More and more landlords are setting up limited companies to buy and manage buy-to-let properties.
Data from Companies House show 47,400 new buy-to-let companies set up in 2021, a 14% rise from the year before.
This is primarily due to changes in the buy-to-let mortgage relief landlords face, which started in 2017 and made it less appealing for self-employed landlords to invest in buy-to-let.
As with any investment, buying-to-let has its pros and cons. Here’s what you should consider.
Changes to buying-to-let tax
Previously, landlords could deduct 100% of their mortgage interest from rental income when paying tax.
However, the Government replaced this relief with a 20% tax credit in 2020, meaning many landlords can reduce their tax bills by starting a limited company and paying corporation tax instead of income tax.
For example, if a landlord takes £950 per month of rental income and makes mortgage interest payments of £600 per month, they’ll pay tax on the full £11,400 rental income they earn, and they’ll pay £7,200 in mortgage interest.
With that in mind, there are still benefits and drawbacks to investing in buying-to-let properties.
Pros of buy-to-let
One of the most significant advantages of investing in buy-to-let is widening your property portfolio. House prices fluctuate so that property can be an excellent long-term investment.
If you have owned the property for more than ten years, the price will generally appreciate over time while you still receive rent payments from your tenants.
And, even though there are changes in tax relief to consider, you can still look to cover your mortgage repayments with the rent you’re receiving.
By taking advantage of low buy-to-let mortgage rates, you can increase your profit as you’ll have lower monthly payments, so even after your tax payments, you’ll have a fair amount of money left over for yourself.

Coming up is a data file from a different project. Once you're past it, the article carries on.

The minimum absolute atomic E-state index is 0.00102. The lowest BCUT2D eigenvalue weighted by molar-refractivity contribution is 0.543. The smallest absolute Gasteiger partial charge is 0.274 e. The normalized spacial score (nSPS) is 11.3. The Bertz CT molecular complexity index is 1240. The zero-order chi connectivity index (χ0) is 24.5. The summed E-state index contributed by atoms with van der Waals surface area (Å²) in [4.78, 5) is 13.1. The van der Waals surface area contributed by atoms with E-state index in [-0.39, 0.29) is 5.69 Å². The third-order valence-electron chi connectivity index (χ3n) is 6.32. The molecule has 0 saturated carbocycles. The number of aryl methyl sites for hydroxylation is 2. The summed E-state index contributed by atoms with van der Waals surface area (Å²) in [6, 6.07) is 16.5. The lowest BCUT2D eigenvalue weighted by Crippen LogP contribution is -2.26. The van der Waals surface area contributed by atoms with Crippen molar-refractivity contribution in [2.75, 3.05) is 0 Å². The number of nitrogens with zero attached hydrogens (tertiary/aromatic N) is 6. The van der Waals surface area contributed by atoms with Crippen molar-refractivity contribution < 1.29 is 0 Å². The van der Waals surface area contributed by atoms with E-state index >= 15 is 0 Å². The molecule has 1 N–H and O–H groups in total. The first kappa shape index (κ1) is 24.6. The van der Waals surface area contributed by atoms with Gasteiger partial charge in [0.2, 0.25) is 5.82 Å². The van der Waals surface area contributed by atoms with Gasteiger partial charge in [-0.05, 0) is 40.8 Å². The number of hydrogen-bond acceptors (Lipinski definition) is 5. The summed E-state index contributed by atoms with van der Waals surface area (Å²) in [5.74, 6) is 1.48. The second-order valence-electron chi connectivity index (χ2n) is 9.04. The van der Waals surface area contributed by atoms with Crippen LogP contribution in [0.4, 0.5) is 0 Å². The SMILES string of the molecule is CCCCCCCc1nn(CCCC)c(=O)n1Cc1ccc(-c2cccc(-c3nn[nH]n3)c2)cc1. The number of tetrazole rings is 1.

You have to pay any income above £1,000 from letting a property personally, but there are expenses you can offset against the amount you pay tax on.
Council tax and bills, maintenance and repair costs and letting agents fees can be offset.
As mentioned above, you can get a 20% reduction of your tax bill at the basic rate of income tax or 20% of your profits or total income once your personal allowance is deducted if they’re lower. If you’re a higher-rate taxpayer, you’ll pay more.
Cons of buy-to-let
If your property is empty, you’ll be landed with paying the mortgage fees without the rental income. When a property is vacant for more than two years, you’ll be liable to pay a higher rate of council tax, with rates varying depending on the local council.
Since April 2016, landlords buying additional property have to pay an extra 3% stamp duty land tax on top of the usual rates, which applies to buy-to-let property.
With an empty property, you’ll have no one there in case things go wrong, meaning you’ll have to dedicate a lot of time to managing the property.
If the time comes when you want to sell the property, you’ll be liable to pay capital gains tax (CGT) on any profits you make. You can make up to £12,300 a year before CGT applies, but after that, you’ll pay 18% if you’re a basic-rate taxpayer or 28% if you’re a higher-rate taxpayer.
There are a lot of costs to consider when it comes to investing in buy-to-let properties. If you need advice on whether it’s a sound investment, get in touch with the team at Almar BSL.